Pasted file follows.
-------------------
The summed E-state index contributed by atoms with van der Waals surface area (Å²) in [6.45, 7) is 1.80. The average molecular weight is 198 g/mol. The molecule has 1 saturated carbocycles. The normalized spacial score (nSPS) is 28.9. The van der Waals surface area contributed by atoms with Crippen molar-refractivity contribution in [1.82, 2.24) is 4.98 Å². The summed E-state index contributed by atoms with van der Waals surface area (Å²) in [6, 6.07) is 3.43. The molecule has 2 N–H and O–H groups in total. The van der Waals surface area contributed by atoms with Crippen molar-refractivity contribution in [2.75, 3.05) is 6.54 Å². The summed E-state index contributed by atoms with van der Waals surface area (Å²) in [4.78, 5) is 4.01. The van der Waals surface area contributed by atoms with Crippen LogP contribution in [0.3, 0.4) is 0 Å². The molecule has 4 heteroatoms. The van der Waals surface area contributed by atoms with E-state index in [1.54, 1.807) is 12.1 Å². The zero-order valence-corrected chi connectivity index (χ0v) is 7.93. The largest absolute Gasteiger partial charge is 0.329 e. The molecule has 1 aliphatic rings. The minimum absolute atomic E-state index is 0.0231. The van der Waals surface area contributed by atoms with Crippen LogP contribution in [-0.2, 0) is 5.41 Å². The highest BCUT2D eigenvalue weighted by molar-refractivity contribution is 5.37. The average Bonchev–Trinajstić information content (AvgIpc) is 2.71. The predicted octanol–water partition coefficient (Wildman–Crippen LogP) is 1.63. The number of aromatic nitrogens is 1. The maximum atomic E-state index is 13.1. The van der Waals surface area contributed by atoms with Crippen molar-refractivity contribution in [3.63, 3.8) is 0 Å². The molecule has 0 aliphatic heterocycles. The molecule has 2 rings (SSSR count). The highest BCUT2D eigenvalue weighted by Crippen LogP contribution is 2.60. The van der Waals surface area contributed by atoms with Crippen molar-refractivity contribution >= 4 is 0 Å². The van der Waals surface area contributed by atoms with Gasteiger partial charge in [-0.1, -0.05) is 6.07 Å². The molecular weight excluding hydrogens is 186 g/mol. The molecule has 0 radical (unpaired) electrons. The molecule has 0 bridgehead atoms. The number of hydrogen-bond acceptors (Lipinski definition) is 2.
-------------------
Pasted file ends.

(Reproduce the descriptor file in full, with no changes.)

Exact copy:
The summed E-state index contributed by atoms with van der Waals surface area (Å²) in [6.45, 7) is 1.80. The average molecular weight is 198 g/mol. The molecule has 1 saturated carbocycles. The normalized spacial score (nSPS) is 28.9. The van der Waals surface area contributed by atoms with Crippen molar-refractivity contribution in [1.82, 2.24) is 4.98 Å². The summed E-state index contributed by atoms with van der Waals surface area (Å²) in [6, 6.07) is 3.43. The molecule has 2 N–H and O–H groups in total. The van der Waals surface area contributed by atoms with Crippen molar-refractivity contribution in [2.75, 3.05) is 6.54 Å². The summed E-state index contributed by atoms with van der Waals surface area (Å²) in [4.78, 5) is 4.01. The van der Waals surface area contributed by atoms with Crippen LogP contribution in [0.3, 0.4) is 0 Å². The molecule has 4 heteroatoms. The van der Waals surface area contributed by atoms with E-state index in [1.54, 1.807) is 12.1 Å². The zero-order valence-corrected chi connectivity index (χ0v) is 7.93. The largest absolute Gasteiger partial charge is 0.329 e. The molecule has 1 aliphatic rings. The minimum absolute atomic E-state index is 0.0231. The van der Waals surface area contributed by atoms with Crippen LogP contribution in [-0.2, 0) is 5.41 Å². The highest BCUT2D eigenvalue weighted by molar-refractivity contribution is 5.37. The average Bonchev–Trinajstić information content (AvgIpc) is 2.71. The predicted octanol–water partition coefficient (Wildman–Crippen LogP) is 1.63. The number of aromatic nitrogens is 1. The maximum atomic E-state index is 13.1. The van der Waals surface area contributed by atoms with Crippen molar-refractivity contribution in [3.63, 3.8) is 0 Å². The molecule has 0 aliphatic heterocycles. The molecule has 2 rings (SSSR count). The highest BCUT2D eigenvalue weighted by Crippen LogP contribution is 2.60. The van der Waals surface area contributed by atoms with Crippen molar-refractivity contribution >= 4 is 0 Å². The van der Waals surface area contributed by atoms with Gasteiger partial charge in [-0.1, -0.05) is 6.07 Å². The molecular weight excluding hydrogens is 186 g/mol. The molecule has 0 radical (unpaired) electrons. The molecule has 0 bridgehead atoms. The number of hydrogen-bond acceptors (Lipinski definition) is 2.